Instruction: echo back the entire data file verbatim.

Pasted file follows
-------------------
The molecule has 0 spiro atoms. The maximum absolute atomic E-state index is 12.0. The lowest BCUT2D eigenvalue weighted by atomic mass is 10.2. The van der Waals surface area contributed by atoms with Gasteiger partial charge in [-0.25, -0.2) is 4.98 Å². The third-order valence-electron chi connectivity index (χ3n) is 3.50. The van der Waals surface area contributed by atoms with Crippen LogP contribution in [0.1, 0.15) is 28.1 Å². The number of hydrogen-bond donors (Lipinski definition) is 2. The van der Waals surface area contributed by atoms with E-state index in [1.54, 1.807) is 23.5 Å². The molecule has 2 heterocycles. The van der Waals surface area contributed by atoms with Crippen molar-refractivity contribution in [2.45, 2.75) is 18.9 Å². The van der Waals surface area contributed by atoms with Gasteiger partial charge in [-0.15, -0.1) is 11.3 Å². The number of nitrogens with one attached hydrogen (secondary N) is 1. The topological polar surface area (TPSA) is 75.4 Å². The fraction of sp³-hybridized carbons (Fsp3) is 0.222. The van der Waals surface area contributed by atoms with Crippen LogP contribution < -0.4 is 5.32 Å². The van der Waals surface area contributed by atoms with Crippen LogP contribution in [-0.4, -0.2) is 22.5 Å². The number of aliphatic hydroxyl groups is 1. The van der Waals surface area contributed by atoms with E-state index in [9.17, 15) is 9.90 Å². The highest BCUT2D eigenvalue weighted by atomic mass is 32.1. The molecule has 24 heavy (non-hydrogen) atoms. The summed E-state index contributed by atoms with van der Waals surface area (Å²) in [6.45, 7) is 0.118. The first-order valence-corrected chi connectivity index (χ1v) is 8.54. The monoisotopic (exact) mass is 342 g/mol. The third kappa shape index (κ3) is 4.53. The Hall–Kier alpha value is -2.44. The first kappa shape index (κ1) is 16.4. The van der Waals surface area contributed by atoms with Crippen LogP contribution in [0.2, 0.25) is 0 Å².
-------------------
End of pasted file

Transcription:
The molecule has 0 spiro atoms. The maximum absolute atomic E-state index is 12.0. The lowest BCUT2D eigenvalue weighted by atomic mass is 10.2. The van der Waals surface area contributed by atoms with Gasteiger partial charge in [-0.25, -0.2) is 4.98 Å². The third-order valence-electron chi connectivity index (χ3n) is 3.50. The van der Waals surface area contributed by atoms with Crippen LogP contribution in [0.1, 0.15) is 28.1 Å². The number of hydrogen-bond donors (Lipinski definition) is 2. The van der Waals surface area contributed by atoms with E-state index in [1.54, 1.807) is 23.5 Å². The molecule has 2 heterocycles. The van der Waals surface area contributed by atoms with Crippen molar-refractivity contribution in [2.45, 2.75) is 18.9 Å². The van der Waals surface area contributed by atoms with Gasteiger partial charge in [-0.15, -0.1) is 11.3 Å². The number of nitrogens with one attached hydrogen (secondary N) is 1. The topological polar surface area (TPSA) is 75.4 Å². The fraction of sp³-hybridized carbons (Fsp3) is 0.222. The van der Waals surface area contributed by atoms with Crippen LogP contribution < -0.4 is 5.32 Å². The van der Waals surface area contributed by atoms with Crippen LogP contribution in [-0.4, -0.2) is 22.5 Å². The number of aliphatic hydroxyl groups is 1. The van der Waals surface area contributed by atoms with E-state index in [9.17, 15) is 9.90 Å². The highest BCUT2D eigenvalue weighted by atomic mass is 32.1. The molecule has 24 heavy (non-hydrogen) atoms. The summed E-state index contributed by atoms with van der Waals surface area (Å²) in [6.45, 7) is 0.118. The first-order valence-corrected chi connectivity index (χ1v) is 8.54. The monoisotopic (exact) mass is 342 g/mol. The third kappa shape index (κ3) is 4.53. The Hall–Kier alpha value is -2.44. The first kappa shape index (κ1) is 16.4. The van der Waals surface area contributed by atoms with Crippen LogP contribution in [0.2, 0.25) is 0 Å².